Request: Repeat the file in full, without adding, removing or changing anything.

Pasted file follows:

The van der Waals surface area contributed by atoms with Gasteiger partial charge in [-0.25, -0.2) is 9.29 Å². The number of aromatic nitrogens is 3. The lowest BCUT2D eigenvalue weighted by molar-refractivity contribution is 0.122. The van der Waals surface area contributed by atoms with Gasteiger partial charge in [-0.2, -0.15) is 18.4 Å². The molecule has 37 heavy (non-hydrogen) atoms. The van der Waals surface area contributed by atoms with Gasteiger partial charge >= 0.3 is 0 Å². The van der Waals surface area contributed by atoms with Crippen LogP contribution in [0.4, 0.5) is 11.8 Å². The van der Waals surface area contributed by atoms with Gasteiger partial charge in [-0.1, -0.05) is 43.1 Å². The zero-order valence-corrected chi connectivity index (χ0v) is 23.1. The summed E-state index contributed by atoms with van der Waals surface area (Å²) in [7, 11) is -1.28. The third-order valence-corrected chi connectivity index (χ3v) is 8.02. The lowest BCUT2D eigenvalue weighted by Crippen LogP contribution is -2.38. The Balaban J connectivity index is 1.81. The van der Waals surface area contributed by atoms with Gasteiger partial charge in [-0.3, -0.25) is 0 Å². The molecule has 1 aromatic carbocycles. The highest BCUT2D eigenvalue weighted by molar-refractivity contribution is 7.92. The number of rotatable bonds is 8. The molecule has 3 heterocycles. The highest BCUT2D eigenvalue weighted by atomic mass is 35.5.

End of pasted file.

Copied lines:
The van der Waals surface area contributed by atoms with Gasteiger partial charge in [-0.25, -0.2) is 9.29 Å². The number of aromatic nitrogens is 3. The lowest BCUT2D eigenvalue weighted by molar-refractivity contribution is 0.122. The van der Waals surface area contributed by atoms with Gasteiger partial charge in [-0.2, -0.15) is 18.4 Å². The molecule has 37 heavy (non-hydrogen) atoms. The van der Waals surface area contributed by atoms with Gasteiger partial charge >= 0.3 is 0 Å². The van der Waals surface area contributed by atoms with Crippen LogP contribution in [0.4, 0.5) is 11.8 Å². The van der Waals surface area contributed by atoms with Gasteiger partial charge in [-0.1, -0.05) is 43.1 Å². The zero-order valence-corrected chi connectivity index (χ0v) is 23.1. The summed E-state index contributed by atoms with van der Waals surface area (Å²) in [7, 11) is -1.28. The third-order valence-corrected chi connectivity index (χ3v) is 8.02. The lowest BCUT2D eigenvalue weighted by Crippen LogP contribution is -2.38. The Balaban J connectivity index is 1.81. The van der Waals surface area contributed by atoms with Gasteiger partial charge in [-0.3, -0.25) is 0 Å². The molecule has 1 aromatic carbocycles. The highest BCUT2D eigenvalue weighted by molar-refractivity contribution is 7.92. The number of rotatable bonds is 8. The molecule has 3 heterocycles. The highest BCUT2D eigenvalue weighted by atomic mass is 35.5.